If you’ve never heard the term NARP before, chances are you are one or you’ve been called one, and you don’t even realize it.
Urban Dictionary defines the term NARP as follows:
This applies to anyone not on some kind of organized varsity or similarly recognized team. You work out every day? It doesn’t matter, you're still a NARP. Do you try to live a healthy lifestyle? Unless you have a jersey to prove it, your efforts are still sub-par.
Now, as a college athlete, I understand there are some things that non-athletes don’t understand. Everyone loves to complain about their busy college schedule but until you’re factoring in two-a-days (practice twice a day) around your gen-eds and club meetings, I don’t want to hear it. Or how early you have to get up for your 9 a.m. class, meanwhile some teams have to lift at 7 o’clock. That’s where “#atheleteprobs” accounts stem from and are segues for a lot of NARP jokes.
But that’s only half the word.
Let’s focus on the “R” and “P” in NARP: regular person.
This is what drives me crazy.
In high school, I was a mess before all my track races (OK, let’s be real, I still am). The 2:41 p.m. bell would ring and from that second on nothing but nerves pumped through my veins. I had intense anxiety and no matter how near or far the ride to our meet, you could find me in the first row of the yellow bus, a stone-cold statue. Often I would gaze out onto the streets below and see pedestrians or drivers, thinking to myself, If only they knew what I’m feeling right now. My feelings were so intense that I couldn’t imagine anyone else going on with their day normally.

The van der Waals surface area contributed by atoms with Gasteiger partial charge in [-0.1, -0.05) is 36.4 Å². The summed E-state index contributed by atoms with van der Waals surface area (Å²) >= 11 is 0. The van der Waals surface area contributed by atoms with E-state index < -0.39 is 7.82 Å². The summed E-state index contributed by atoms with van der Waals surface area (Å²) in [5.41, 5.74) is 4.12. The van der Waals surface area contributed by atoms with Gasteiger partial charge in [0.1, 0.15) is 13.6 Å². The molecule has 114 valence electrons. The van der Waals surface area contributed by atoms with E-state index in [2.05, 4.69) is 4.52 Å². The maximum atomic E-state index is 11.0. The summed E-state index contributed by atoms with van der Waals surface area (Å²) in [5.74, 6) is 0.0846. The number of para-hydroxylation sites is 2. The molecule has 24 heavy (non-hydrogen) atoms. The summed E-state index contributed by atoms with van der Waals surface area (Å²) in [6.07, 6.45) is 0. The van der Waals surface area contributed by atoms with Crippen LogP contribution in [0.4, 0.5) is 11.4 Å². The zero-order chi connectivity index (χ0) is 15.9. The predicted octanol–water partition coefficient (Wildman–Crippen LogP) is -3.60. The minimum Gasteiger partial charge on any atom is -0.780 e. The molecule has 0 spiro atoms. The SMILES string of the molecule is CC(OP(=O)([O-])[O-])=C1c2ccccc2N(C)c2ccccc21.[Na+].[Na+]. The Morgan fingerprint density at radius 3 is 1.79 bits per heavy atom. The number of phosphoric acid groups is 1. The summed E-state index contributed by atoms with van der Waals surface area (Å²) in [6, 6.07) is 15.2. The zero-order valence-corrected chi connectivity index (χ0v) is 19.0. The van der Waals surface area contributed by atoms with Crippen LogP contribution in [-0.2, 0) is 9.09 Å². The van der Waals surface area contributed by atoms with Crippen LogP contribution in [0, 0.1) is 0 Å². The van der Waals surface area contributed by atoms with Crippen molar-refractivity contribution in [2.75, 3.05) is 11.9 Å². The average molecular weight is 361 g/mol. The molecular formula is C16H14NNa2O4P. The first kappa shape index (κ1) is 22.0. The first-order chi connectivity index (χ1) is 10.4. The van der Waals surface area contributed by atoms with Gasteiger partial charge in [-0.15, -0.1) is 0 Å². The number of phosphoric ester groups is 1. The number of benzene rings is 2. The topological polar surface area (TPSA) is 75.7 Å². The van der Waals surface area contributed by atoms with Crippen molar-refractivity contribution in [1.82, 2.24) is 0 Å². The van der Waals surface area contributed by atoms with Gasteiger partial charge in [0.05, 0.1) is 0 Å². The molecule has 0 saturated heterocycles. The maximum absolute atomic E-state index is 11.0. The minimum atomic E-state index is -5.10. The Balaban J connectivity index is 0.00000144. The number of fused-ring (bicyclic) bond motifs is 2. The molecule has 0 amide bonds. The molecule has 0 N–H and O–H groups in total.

It took me only a second to realize those thoughts are completely absurd, because no matter who we are or where our passions lie, we all share these emotions: joy, determination, apprehension, and fear. Athletes who feel this way about their sport do not get to belittle people who feel the same about their writing, singing, knitting, or anything else.
Just because someone is not an athlete does not make him or her regular. When you call someone a NARP, you are unjustly putting yourself and other athletes on a pedestal for no other reason than the number on your back or the title on your chest.
Yes, you’ve worked hard to attain what you have, but so has everyone else. Their hobbies and life choices are no less significant than your own.
As I’ve moved up in the world of athletics I’ve heard the term used more frequently, especially by former school athletes who joke about, "embracing the NARP life," knowing their weekly gym routines, road race 5ks, and pick-up games are things that they once made fun of. Oh, how the tables turn, but guess what, we’re probably all NARPs at some point. So why not embrace it?